Friday, October 11, 2013

Local Destination: The Scott Arboretum

Since 1929, the Scott Arboretum has been thrilling visitors with its 300 acres of breath-taking gardens, landscapes, and art which include over 4,000 different kinds of plants.  The Arboretum is uniquely located on the grounds of the private institution of Swarthmore College, and it was orginally built as a living memorial to Arthur Hoyt Scott from the class of 1895.  The Arboretum is supported in part by the membership group, the Associates of the Scott Arboretum, keeping admission free to the public.

Visitors are welcome the hours from dawn to dusk daily all year round.  Parking is available to the public at the Wister Education Center and Greenhouse off of College Ave.  After you have parked,  make sure you make a stop into the sustainable-designed Wister Center or the Arboretum Offices and pick up some maps and information to help you find your way.  We highly recommend the Intro Tour brochure for its comprehensive map for visitors who are not familiar with the campus.
At this point you can step outside and head literally right into the Arboretum.  The entire campus is included, so don't worry if you feel a little lost sometimes.  Swarthmore College is a handicapped accessible institution, so the Arboretum can be navigated with a wheelchair or stroller.  If you do manage to get yourself lost (as we did many times), just stop any of the friendly looking people (students, staff, gardeners, joggers, dog walkers, etc) for help, and you will soon be on your way again.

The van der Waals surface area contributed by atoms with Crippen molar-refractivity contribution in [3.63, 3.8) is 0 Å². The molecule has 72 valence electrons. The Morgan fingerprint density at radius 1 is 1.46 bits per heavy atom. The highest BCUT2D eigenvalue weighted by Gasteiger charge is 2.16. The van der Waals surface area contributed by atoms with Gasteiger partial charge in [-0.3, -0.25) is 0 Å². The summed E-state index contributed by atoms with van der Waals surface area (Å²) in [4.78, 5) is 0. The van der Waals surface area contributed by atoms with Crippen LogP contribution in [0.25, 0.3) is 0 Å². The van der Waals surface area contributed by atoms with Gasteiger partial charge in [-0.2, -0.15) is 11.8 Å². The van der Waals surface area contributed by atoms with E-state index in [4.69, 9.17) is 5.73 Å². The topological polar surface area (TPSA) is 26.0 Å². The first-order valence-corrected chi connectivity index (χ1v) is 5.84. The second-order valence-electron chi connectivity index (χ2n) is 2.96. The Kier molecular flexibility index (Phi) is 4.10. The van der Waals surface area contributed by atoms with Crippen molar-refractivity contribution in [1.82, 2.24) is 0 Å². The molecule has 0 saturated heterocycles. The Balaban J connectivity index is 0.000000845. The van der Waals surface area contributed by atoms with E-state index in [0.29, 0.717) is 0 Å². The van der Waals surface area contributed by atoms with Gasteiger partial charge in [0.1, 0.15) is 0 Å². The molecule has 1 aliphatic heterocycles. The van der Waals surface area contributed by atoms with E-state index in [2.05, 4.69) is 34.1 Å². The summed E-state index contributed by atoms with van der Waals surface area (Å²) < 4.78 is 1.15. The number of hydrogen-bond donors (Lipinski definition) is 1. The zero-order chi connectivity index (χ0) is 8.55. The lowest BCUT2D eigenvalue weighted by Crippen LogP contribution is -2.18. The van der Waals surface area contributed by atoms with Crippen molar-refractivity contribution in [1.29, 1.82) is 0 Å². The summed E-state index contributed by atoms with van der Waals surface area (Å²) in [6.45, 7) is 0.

The Arboretum is home to 15 separate gardens and 10 permanent installations of art.  All of them are beautiful in their own ways, but four locations really stuck out to me personally during my visit.  One of the first places we stopped was the Dean Bond Rose Garden up the road from the Wister Center, drawn by the iron gates at its entrance.  Another area we really loved was the Magill Walk.  Leading to Parrish Hall, Magill Walk is hard to miss, flanked by giant oak trees.  Everytime we thought we were really, really lost, we would come around a tree or building and spot those rows of oaks and suddenly know exactly where we were on the map.  Near the tennis courts, we came across a giant tree stump that I just had to stop and take a picture of.  After consulting the Art in the Garden brochure we had picked up with everything else we could find in the Wister Center, we discovered the stump was actually a 350 year old Bender Oak and a temporary exhibit carved by local artist, Marty Long (temporary because it is natural and will eventually "return to the soil" as the brochure says).
Our hands-down, number one location at the Arboretum was the Scott Outdoor Amphitheater.  Located near the Lang Performing Arts Center, it is an incredible marriage of nature and structure.  The air seems to stand still and the trees take on an ancient mystical quality - as if Puck (A Midsummer Night's Dream) or Bilbo Baggins (The Hobbit) were going to step out from the woods at any moment.  Really. Go see for youserlf.
The Arboretum hosts various events throughout the year including free programs, lectures, and tours, festivals and holiday celebrations, excursions, and special events. Visit their website for a the full calendar and event descriptions.  Membership to the Arboretum is also available for discounts on events and classes, as well as a discount at certain local gardens and nurseries.

Scott Arboretum

Calendar of Events




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